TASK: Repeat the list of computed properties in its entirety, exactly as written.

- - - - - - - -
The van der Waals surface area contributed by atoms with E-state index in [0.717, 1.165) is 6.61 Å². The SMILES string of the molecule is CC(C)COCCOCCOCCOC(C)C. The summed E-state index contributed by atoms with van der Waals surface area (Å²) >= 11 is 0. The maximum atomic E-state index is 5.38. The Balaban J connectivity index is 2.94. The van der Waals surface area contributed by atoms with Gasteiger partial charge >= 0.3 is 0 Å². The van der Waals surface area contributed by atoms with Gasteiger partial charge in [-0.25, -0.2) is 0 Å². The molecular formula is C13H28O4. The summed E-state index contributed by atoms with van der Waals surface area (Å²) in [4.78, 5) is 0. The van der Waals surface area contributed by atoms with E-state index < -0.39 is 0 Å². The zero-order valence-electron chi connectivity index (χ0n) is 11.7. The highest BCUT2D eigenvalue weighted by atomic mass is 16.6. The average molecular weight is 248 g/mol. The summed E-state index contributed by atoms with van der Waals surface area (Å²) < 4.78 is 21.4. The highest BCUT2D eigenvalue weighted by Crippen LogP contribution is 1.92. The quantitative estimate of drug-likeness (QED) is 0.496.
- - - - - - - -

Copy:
The van der Waals surface area contributed by atoms with E-state index in [0.717, 1.165) is 6.61 Å². The SMILES string of the molecule is CC(C)COCCOCCOCCOC(C)C. The summed E-state index contributed by atoms with van der Waals surface area (Å²) >= 11 is 0. The maximum atomic E-state index is 5.38. The Balaban J connectivity index is 2.94. The van der Waals surface area contributed by atoms with Gasteiger partial charge >= 0.3 is 0 Å². The van der Waals surface area contributed by atoms with Gasteiger partial charge in [-0.25, -0.2) is 0 Å². The molecular formula is C13H28O4. The summed E-state index contributed by atoms with van der Waals surface area (Å²) in [4.78, 5) is 0. The van der Waals surface area contributed by atoms with E-state index < -0.39 is 0 Å². The zero-order valence-electron chi connectivity index (χ0n) is 11.7. The highest BCUT2D eigenvalue weighted by atomic mass is 16.6. The average molecular weight is 248 g/mol. The summed E-state index contributed by atoms with van der Waals surface area (Å²) < 4.78 is 21.4. The highest BCUT2D eigenvalue weighted by Crippen LogP contribution is 1.92. The quantitative estimate of drug-likeness (QED) is 0.496.